Ding: A scratch or hole in the base of a board.
Directional Stance: Stance on a snowboard that causes you to ride differently in one direction from the other.
Disaster: A halfpipe lip trick where the boarder lands with the coping perpendicular to the snowboard.
Double Grab: Going off of a jump, grabbing the board one way, then grabbing it in another way, then landing.
Double-Handed Grab: Simultaneously grabbing the snowboard with both hands while in the air.
Duckfoot: An angled stance with toes pointing outward like a duck.
Edge: Sharp, smooth metal strips around the bottom perimeter of a board.
Effective Edge: The length of a snowboard edge's that contacts snow during turns; excludes edges on tip and tail. A longer effective edge boosts stability and grip, good for boarders who ride fast on groomed runs. A shorter effective edge makes boards easier to turn and spin.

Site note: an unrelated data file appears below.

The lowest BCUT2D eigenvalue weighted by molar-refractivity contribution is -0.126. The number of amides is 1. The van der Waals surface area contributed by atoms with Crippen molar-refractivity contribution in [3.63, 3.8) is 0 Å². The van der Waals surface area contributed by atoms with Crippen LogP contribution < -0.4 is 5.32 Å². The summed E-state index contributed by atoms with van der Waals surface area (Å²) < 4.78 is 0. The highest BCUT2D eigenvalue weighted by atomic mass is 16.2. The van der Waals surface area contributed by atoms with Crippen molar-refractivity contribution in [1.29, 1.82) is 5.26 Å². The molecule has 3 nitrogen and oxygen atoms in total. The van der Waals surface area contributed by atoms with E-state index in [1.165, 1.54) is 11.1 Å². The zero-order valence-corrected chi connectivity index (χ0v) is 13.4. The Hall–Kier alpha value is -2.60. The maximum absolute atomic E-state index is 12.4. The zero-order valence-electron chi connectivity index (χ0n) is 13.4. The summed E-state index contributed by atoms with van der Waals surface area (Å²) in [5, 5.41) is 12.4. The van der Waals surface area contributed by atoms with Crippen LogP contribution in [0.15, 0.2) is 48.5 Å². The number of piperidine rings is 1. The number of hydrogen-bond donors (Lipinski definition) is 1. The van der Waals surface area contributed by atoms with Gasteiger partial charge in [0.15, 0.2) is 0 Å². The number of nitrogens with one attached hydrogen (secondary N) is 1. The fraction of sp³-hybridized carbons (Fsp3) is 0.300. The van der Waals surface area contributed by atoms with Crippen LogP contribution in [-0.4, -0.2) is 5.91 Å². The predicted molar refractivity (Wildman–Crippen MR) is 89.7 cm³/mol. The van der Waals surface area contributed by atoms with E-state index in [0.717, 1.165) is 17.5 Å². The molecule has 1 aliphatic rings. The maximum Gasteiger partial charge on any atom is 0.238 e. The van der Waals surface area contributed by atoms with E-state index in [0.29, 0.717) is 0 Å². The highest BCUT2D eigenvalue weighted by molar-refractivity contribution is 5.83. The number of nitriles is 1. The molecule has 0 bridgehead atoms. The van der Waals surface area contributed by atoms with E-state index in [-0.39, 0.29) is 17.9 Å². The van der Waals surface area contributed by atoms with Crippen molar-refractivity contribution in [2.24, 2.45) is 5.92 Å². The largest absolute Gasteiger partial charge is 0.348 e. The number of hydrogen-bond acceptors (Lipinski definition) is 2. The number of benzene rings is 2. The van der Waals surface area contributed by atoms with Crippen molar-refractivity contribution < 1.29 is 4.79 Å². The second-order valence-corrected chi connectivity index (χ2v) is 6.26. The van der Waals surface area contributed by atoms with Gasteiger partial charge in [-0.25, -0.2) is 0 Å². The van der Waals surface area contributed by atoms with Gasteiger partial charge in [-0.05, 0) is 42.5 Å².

Eggflip: An eggplant in which the boarder flips over instead of rotating 180° to reenter the pipe.
Eggplant: A 180° backside rotated invert where the front hand is planted on the lip of the halfpipe wall.
Face Plant: When a rider falls on his or her face.
Fakie: Backwards, as in "riding fakie;" however, "riding switch" has become the new-school term for backwards riding.
Fall Line: The path of least resistance; the line of gravity down a slope.
Fifty-Fifth: Sliding with the board parallel to the coping.
Five-Forty (540) Air: The boarder rotates 540° in the air and lands riding switch.
Flail: To ride out of control.
Flat Bottom: The area in a halfpipe between the 2 opposing walls.